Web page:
Hiker Symbol for the Kern River ValleyPacksaddle (Cave) Trail


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A moderate hike up a trail to Packsaddle Creek and a limestone cave.

Packsaddle Trail
Above Packsaddle Canyon.

Update: May 3, 2019: The trail has been brushed and cleared for the first 1.3+ miles!!! Part of the descent down to the creek is getting brushy, but it improves. The trail is in good condition on the way up to the cave, except for 2 small downed logs.

Packsaddle Cave inside
Packsaddle Cave.


  • Miles: 5 mi roundtrip
  • Elevation Gain/Loss: 2000 ft cumulative
  • Hike: Up & back
  • Trail: Multi-Use Trail (bikes allowed)
  • Elevation: Trailhead 3550 ft; 4600 ft at Cave
  • Land: Sequoia National Forest
  • Where: Kernville, McNally's at Fairview, North Fork Kern River
  • Access: Kernville Mtn 99
  • Season: Best in Spring, Year-round
  • Note: Bring your flashlight! Watch for poison oak in a few places. The creek can get very low in the summer.
  • Map: Kern River Sierra Outdoor Rec Map

The Packsaddle Trail Hike

Pack Saddle Trail sign
The Trailhead just past McNally's.

Packsaddle Trail, 33E34, is a non-motorized multi-use trail that ascends from the Kern River to the Rincon Trail. It passes through several different biomes along the way. After hiking up a high desert slope, the trail passes down through a riparian zone, and on to the limestone cave. Enjoy all the subtle wonders of nature along the way, before seeing the dramatic packsaddle cave.

15 miles north of Kernville; the trailhead is near the upper Whiskey Flat Trailhead above Fairview / McNally's on the upper Kern River.

Note, the new lower USFS sign labels it "Pack Saddle Trail."


Flowers on packsaddle trail Flowers on packsaddle trail
On the initial steep incline, it's nice to stop and smell the flowers.

On the Trail

Cooling off in the creek.
A stark contrast from the trail.

At the trailhead sign, start hiking up an old dirt road that leads to the old Fairview Mine area. Almost immediately, the trail veers right off the old road and starts ascending the high desert mountain slope.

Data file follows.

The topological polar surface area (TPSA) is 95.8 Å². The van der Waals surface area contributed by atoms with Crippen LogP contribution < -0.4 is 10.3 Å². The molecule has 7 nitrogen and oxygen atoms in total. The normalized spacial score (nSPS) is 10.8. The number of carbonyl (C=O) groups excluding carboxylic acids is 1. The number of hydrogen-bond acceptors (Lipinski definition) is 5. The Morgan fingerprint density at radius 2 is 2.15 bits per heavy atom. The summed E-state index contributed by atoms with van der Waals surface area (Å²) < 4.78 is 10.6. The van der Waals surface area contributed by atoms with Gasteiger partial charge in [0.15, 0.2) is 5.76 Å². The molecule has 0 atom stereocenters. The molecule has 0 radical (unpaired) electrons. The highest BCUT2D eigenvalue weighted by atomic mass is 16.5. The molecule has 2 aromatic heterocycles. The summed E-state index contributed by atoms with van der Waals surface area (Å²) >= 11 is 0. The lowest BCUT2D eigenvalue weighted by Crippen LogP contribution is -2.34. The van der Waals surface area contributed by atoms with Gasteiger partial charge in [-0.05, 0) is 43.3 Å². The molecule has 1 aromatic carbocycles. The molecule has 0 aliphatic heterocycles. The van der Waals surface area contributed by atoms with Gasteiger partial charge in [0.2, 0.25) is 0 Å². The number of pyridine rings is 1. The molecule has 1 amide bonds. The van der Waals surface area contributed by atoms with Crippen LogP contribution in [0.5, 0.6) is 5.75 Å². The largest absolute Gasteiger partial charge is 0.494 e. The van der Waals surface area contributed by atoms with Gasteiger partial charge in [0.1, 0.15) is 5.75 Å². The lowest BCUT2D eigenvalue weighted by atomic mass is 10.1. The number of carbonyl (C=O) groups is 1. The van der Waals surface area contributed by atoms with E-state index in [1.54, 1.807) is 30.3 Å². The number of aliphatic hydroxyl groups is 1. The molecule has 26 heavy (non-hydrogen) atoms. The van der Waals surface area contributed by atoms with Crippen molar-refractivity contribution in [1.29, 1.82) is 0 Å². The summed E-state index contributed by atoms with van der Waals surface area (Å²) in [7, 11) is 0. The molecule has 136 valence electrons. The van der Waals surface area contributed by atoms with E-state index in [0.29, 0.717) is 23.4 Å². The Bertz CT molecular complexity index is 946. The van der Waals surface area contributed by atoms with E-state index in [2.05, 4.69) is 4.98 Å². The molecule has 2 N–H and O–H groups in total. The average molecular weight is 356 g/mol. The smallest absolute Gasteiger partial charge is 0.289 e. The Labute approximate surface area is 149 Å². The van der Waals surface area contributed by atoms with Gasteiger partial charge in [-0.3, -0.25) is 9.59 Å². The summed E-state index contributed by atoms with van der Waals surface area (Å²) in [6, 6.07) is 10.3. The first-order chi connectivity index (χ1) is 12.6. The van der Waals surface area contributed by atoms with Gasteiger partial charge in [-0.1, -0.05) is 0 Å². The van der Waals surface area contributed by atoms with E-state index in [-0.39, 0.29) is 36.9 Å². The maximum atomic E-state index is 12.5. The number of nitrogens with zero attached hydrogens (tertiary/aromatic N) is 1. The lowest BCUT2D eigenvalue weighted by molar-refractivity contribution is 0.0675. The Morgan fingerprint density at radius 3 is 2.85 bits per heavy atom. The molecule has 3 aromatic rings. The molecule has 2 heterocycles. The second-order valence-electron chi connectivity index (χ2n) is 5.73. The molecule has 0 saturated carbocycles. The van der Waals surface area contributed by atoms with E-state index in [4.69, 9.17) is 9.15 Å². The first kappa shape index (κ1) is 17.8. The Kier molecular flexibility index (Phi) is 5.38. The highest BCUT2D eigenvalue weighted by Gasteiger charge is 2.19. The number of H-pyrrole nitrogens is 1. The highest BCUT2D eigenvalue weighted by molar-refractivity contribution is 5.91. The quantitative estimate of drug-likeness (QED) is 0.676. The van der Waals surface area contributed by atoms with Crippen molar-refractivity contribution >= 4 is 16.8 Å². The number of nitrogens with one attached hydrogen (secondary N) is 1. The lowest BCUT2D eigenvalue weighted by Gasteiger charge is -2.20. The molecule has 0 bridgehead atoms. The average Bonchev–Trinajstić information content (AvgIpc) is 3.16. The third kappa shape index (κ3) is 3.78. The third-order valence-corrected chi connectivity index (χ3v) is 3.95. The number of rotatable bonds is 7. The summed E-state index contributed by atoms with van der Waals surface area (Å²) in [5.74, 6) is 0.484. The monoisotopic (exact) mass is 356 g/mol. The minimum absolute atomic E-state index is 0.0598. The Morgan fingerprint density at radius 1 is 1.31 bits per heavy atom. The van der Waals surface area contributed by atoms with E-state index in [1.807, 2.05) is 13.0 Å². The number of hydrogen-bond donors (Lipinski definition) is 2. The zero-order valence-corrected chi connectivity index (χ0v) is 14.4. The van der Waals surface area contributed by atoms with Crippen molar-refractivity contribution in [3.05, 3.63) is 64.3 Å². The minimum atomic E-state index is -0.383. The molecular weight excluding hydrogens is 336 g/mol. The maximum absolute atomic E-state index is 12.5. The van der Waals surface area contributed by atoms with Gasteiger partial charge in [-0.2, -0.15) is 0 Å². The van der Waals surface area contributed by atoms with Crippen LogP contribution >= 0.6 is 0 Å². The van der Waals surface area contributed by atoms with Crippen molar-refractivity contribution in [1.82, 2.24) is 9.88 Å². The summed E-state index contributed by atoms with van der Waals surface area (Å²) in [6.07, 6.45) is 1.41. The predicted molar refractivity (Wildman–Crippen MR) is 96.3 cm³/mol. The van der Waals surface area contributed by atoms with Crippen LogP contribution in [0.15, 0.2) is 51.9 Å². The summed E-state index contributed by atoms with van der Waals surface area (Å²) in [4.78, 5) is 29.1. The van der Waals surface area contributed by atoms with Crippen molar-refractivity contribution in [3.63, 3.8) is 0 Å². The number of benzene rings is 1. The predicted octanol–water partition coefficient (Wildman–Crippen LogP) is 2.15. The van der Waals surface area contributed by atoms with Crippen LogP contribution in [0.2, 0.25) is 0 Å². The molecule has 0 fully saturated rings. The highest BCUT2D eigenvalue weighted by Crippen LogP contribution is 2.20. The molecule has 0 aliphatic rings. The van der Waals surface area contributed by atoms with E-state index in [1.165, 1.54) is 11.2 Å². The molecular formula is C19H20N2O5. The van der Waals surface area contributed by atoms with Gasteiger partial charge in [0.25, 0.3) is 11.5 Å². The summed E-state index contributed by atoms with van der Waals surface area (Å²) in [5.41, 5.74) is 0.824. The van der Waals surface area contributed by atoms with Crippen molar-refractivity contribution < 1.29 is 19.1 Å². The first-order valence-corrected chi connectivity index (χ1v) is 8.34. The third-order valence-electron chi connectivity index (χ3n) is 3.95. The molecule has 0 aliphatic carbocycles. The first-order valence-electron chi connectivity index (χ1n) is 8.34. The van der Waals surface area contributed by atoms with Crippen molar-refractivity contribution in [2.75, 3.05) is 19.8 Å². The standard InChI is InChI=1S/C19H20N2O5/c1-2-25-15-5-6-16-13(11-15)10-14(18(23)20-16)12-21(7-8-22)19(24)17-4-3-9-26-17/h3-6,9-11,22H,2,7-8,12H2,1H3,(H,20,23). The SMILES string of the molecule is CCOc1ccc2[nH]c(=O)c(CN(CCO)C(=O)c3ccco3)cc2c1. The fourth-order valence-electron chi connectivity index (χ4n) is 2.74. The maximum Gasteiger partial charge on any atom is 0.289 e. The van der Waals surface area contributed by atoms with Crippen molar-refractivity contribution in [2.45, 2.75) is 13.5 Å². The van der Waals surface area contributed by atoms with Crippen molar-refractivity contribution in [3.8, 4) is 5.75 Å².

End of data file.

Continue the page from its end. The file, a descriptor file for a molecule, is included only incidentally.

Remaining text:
Variety is certainly found as one hikes up this trail, especially in the spring and early summer. And thankfully so, since the first mile of this trail is tough! It can be hot and exposed, and relentlessly climbs through open chaparral to a pass.

Looking around will review ever-widening views of the nearby rugged peaks and a long section of the river. In the Spring, there are wildflowers scattered along the trail, the river is raging, and the Greenhorn Mountains (across the river) usually have snow.

Stick with the hike for the first sustained steep gravely trail; it will get much better!

On the Packsaddle trail
A lush section of trail.

After about a half mile the trail turns north and narrows down into nicer hiking trail. After a mile or so, the trail reaches the saddle after about 900 feet of climbing. At this elevation, you may see some of the US fighter jets training below eye level as the rocket up the Kern Canyon.

Just beyond the high point, there is a quick glimpse of the top of Dome Rock to the left, and part of Sherman Peak Massif to the right. The trail soon descends about 400 vertical feet to the Packsaddle Creek. The steep limestone ridges are seen ahead, especially when looking down the rugged Packsaddle Canyon.

Cross the creek, and the trail continues up a secondary channel (flows in winter and spring), and then shortly climbs up the north bank. Enjoy the hike along the creek, passing some small water slides and pools on bedrock. The trail crosses the creek back to the right (south) side above one of the slides.

A butterfly matching the flowers.

Now on the south side of the creek, the trail passes more water slides lined with mature oak trees. Soon the trail crosses the creek again to the north side. It again follows a secondary channel in the creek bed before rising above the bank. A limestone alcove on the left foreshadows the limestone up ahead. Keep on hiking!

Under the shade of old-growth oaks, sits a nice campsite at the bottom of the main limestone ridgeline. The trail steepens a little, and the tread roughens up as it follows a dry creek bed.

Near another camp among large boulder, the the trail splits off left and ascends the hillside. (Staying straight on the lower use trail along the creek bed leads to the Rincon Trail.)

After the sharp left turn, the use-trail will lead you to the entrance of the Packsaddle Cave. If it's hot out, the cool dank air will feel amazing! Grab your flashlight and explore!

Packsaddle Cave
Peering into Packsaddle Cave.
water slide on Packsaddle Trail
Looking down at one of the water slides.
Don't Get Lost!

Kernville Adventure Map Packsaddle Cave and optional routes are
depicted on the Kern
River Sierra map


Buy Locally

It is also sold at the McNally's Store.

Map Details

Now Available: Get the Digital Version of the Map on the Avenza App!

Get this map on Avenza Maps!

Hiking Options

Packsaddle trail is sometimes hiked as a semi-loop with Rincon Trail. One option is to hike up the southern Rincon Trailhead past Salmon Creek, and come down Packsaddle cave.

Another possibility is to hike the Rincon Trail from Sherman Pass Road near Brush Creek to Packsaddle Trail.

Trailhead & Directions

Dive 15 miles north of Kernville on the Mtn 99. There are 2 trail parking lots just north of McNally's Restaurant. The first is used for Whiskey Flat Trail, and the Packsaddle Trail parking is just north of the Fairview Campground on the west / river side. Park here, and cross Mtn 99 to the signed trailhead on the east side.

Nearby Trails & Activities

Outside the Packsaddle Cave.
Outside the cave, not far from the Rincon Trail.
      Packsaddle Cave Hike
        A limestone peak.